I have, for rather more decades than I now wish to consider, viewed politics on the left / right spectrum that we are all told exists. That is all too easy when there continual references to that simple, linear perspective of what is suggested to be a political continuum.
But I do not think that spectrum is useful. It leads to linear thinking.
At the moment it is pushing the main parties to left and right when, if there is such a spectrum it is also said that it hides a normal distribution of political opinion, as if there is a golden mean.
That then implies that there is a middle ground that needs filling. The result is that we are offered Change UK, populated by people manifestly for the status quo, who no one seems much inspired by.
And at the same time some people seem surprised that there is significant support for the SNP, LibDems and Greens and go on to suggest that they must campaign with each other because they all think Brexit is wrong. The assumption would seem to be that they, along with Change UK, are simply ‘in the middle’ and that’s enough to define a political position.
But of course it isn’t. These parties have distinct, and separate offerings. They happen to agree on Remain. That’s good. But it’s only the belief that politics must exist in a spectrum that requires, in the opinion of some, that they campaign together when that might well be inappropriate.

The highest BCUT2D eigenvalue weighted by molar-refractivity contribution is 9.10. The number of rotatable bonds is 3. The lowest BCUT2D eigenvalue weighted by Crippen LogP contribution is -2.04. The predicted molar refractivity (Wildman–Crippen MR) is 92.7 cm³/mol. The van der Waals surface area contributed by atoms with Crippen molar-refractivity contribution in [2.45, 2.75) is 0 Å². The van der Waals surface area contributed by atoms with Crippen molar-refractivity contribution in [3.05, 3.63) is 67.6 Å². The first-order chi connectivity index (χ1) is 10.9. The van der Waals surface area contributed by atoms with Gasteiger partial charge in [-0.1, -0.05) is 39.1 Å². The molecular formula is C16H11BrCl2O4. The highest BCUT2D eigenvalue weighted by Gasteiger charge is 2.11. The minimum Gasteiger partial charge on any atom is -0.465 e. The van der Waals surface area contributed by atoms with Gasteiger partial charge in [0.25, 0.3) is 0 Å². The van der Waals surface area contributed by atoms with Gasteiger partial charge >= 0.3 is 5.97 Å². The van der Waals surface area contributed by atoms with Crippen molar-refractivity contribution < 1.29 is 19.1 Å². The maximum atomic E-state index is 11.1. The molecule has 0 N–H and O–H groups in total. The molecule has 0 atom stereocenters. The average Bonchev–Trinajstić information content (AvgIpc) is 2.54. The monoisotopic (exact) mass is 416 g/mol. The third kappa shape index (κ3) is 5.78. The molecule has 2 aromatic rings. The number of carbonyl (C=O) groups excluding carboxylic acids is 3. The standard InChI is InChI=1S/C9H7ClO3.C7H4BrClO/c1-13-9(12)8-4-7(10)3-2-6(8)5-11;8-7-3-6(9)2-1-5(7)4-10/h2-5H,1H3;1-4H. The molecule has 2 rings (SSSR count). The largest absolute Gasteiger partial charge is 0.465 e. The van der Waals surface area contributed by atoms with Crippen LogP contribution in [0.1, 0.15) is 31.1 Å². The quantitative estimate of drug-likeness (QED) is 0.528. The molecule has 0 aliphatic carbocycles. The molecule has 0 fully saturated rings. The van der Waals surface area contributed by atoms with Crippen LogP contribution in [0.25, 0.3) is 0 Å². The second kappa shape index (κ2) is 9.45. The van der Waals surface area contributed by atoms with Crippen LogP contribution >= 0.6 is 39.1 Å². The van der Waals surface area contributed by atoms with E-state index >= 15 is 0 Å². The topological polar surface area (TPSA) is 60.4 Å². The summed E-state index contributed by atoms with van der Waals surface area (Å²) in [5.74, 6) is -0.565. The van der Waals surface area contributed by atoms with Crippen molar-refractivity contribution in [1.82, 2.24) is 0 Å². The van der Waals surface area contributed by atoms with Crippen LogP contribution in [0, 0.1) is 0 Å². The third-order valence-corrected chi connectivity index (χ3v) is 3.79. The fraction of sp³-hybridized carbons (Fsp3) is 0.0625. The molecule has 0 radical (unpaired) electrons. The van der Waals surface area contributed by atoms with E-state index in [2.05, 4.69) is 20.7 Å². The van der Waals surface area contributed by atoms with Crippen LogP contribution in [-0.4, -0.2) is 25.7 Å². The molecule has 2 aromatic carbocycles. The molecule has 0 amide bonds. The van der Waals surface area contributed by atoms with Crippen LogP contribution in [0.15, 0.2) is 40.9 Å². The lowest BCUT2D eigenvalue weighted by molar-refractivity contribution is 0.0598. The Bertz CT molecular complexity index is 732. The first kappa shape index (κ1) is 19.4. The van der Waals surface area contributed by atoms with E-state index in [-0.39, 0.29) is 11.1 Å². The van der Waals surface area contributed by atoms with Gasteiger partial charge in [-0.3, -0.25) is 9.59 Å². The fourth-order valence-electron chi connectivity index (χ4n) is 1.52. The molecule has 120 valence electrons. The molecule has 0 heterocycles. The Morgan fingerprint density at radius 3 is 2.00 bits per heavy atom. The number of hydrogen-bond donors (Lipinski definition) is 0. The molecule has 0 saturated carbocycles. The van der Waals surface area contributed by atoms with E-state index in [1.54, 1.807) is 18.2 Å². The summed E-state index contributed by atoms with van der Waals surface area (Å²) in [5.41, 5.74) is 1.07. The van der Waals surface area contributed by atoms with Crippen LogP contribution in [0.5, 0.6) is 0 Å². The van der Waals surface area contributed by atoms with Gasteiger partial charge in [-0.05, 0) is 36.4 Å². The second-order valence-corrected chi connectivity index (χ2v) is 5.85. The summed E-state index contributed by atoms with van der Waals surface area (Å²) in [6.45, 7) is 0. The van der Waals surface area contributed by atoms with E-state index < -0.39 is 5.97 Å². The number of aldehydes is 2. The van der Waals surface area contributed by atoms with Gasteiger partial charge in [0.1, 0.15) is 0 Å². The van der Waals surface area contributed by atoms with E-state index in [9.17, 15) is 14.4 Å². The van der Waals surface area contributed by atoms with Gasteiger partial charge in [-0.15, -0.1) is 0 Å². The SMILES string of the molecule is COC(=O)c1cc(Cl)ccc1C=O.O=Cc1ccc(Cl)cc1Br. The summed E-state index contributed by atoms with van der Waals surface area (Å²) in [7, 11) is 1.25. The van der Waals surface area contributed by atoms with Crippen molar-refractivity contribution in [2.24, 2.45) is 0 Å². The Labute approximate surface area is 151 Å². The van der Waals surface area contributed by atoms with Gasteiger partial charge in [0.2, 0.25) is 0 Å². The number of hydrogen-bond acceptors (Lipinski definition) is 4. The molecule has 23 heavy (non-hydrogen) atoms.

What is wrong is not the politics of these parties. It is the model of politics that we have, which tries to palace them on a single line between two other parties that the UK political system is rigged to favour.
But what if there was no line? Or at least what if there were positions above or below the line? What if some positions were closer to you? And others further away? What if we had 3D political imaging? Better still, 3D imaging capable of morphing with time? Make it 4D.
What then? Because this is what we actually have. Even in Northern Ireland, where voting patterns are deeply embedded, there are signs of change, but that’s not necessarily to the middle. That change is to ‘different’. And in the rest of the UK votes for the SNP, Plaid Cymru and the Greens definitely fit that pattern. It would be good if one day I might again believe that of the LibDems too. Those parties are either not on the spectrum that is supposed to exist, or wish (and need) to get off it.
And that is good news, because we need politics nuanced by and to the reality of people’s lives.
And we also need politics and politicians capable of seeing overlaps, commonalities and differences, and being honest about them, which the existing spectrum is not.
I can hope for change. But this is a change we can all make. We can refuse to see politics as a linear spectrum. We can reject two party hegemony as a result, even if we continue to support a party that has benefited from it. We can opt for non-tribal, negotiated, nuanced, representative democracy instead.
That is our choice.